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Survey shows U.S. consumers expect inflation to run a bit lower over next year

According to a Federal Reserve Bank of New York survey, consumer expectations about price changes in the year ahead decreased sharply to 1.5% for gas and to 6.7% for food. File Photo by Bill Greenblatt/UPI | <a href="/News_Photos/lp/58fa5c37447c7263dabd52e8f01119fc/" target="_blank">License Photo</a>
According to a Federal Reserve Bank of New York survey, consumer expectations about price changes in the year ahead decreased sharply to 1.5% for gas and to 6.7% for food. File Photo by Bill Greenblatt/UPI | License Photo

Aug. 8 (UPI) -- The expectation among consumers that the United States will continue to see high inflation "fell sharply" in July with declines in gas prices, according to a survey Monday from the Federal Reserve Bank of New York.

The bank's Center for Microeconomic Data released its Survey of Consumer Expectations on Monday, which showed "substantial declines" last month in expectations for inflation in the short and long term.

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"Expectations about year-ahead price increases for gas and food fell sharply," the Federal Reserve Bank said in a statement.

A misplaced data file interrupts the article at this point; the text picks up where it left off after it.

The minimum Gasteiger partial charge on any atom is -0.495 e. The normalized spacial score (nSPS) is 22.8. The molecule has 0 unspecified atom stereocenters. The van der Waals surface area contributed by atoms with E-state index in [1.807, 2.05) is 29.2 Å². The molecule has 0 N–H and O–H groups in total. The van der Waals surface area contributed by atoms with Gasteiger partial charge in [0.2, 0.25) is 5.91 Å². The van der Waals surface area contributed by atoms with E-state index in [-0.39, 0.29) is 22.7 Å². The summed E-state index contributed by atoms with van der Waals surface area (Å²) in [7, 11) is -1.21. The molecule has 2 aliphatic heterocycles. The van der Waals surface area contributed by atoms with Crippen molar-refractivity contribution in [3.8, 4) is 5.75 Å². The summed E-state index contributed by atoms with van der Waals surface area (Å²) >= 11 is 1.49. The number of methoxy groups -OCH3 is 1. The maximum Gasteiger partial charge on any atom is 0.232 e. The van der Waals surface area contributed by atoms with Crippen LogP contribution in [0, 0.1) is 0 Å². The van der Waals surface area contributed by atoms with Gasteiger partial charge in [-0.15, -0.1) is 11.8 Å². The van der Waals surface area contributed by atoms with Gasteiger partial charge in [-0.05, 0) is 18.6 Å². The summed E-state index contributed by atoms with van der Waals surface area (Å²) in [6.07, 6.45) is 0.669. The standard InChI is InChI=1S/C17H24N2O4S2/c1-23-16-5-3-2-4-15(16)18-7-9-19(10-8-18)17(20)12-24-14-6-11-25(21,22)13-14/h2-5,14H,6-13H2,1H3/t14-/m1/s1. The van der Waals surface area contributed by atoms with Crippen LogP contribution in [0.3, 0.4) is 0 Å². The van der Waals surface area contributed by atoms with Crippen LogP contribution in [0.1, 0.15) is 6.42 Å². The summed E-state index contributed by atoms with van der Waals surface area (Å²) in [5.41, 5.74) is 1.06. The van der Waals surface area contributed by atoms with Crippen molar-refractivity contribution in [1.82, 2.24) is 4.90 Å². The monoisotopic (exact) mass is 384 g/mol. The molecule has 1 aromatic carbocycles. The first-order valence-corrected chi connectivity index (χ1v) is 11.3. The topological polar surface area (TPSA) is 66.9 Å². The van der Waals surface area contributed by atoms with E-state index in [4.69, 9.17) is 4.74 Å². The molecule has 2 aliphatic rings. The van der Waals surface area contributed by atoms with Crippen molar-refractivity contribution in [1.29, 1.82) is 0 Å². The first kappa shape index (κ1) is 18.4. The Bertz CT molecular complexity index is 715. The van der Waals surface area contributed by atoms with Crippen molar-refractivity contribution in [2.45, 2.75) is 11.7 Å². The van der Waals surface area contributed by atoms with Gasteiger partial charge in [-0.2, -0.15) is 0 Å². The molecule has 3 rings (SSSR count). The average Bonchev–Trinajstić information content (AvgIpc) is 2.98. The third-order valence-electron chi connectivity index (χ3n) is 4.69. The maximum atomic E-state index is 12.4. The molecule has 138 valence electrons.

"Home price growth expectations and year-ahead spending growth expectations continued to pull back from recent series highs. Households' income growth expectations improved."

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The survey found that respondents expect inflation to rise at a rate of 6.2% for the next year, followed by declines to 3.2% in the next three years and 2.3% in the next five years.

Those decreases in the expected inflation rate, about 0.4% for each time period, are considered a large drop in consumer expectations and could signal a healing economy -- which would be a huge win for the Federal Reserve and its decision to significantly raise key interest rates recently to control inflation.

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According to the survey, expectations about price changes in the year ahead decreased sharply to 1.5% for gas and to 6.7% for food. The food projection marks the largest decrease in the expected growth since June 2013.

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Federal data last month showed that food prices rose by 10.4% over the past year through June and gas prices have declined for about two months straight after reaching record levels in June.

Monday's survey noted that home prices are expected to rise 3.5% within the next year, the lowest projected gain since late 2020 -- and rent growth is expected to decline from 10.3% to 9.9%.

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